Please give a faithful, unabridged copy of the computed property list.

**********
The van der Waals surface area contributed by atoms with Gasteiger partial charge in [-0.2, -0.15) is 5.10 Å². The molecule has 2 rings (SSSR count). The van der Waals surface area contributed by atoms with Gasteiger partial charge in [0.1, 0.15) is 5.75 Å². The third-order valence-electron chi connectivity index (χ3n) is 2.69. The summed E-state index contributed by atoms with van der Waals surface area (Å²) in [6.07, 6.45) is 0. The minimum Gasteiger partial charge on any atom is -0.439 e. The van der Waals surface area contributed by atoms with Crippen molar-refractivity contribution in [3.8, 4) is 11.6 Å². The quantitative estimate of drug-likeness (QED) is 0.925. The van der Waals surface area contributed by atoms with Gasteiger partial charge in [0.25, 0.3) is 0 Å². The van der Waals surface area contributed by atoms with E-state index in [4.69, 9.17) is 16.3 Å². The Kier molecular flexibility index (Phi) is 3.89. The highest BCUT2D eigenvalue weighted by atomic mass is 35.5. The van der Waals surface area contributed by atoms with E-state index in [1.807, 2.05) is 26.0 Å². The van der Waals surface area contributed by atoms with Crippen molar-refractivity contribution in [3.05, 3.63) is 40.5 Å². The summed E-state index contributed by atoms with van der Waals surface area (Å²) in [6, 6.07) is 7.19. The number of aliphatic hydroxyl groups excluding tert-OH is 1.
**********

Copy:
The van der Waals surface area contributed by atoms with Gasteiger partial charge in [-0.2, -0.15) is 5.10 Å². The molecule has 2 rings (SSSR count). The van der Waals surface area contributed by atoms with Gasteiger partial charge in [0.1, 0.15) is 5.75 Å². The third-order valence-electron chi connectivity index (χ3n) is 2.69. The summed E-state index contributed by atoms with van der Waals surface area (Å²) in [6.07, 6.45) is 0. The minimum Gasteiger partial charge on any atom is -0.439 e. The van der Waals surface area contributed by atoms with Crippen molar-refractivity contribution in [3.8, 4) is 11.6 Å². The quantitative estimate of drug-likeness (QED) is 0.925. The van der Waals surface area contributed by atoms with Gasteiger partial charge in [0.25, 0.3) is 0 Å². The van der Waals surface area contributed by atoms with E-state index in [4.69, 9.17) is 16.3 Å². The Kier molecular flexibility index (Phi) is 3.89. The highest BCUT2D eigenvalue weighted by atomic mass is 35.5. The van der Waals surface area contributed by atoms with E-state index in [1.807, 2.05) is 26.0 Å². The van der Waals surface area contributed by atoms with Crippen molar-refractivity contribution in [3.05, 3.63) is 40.5 Å². The summed E-state index contributed by atoms with van der Waals surface area (Å²) in [6, 6.07) is 7.19. The number of aliphatic hydroxyl groups excluding tert-OH is 1.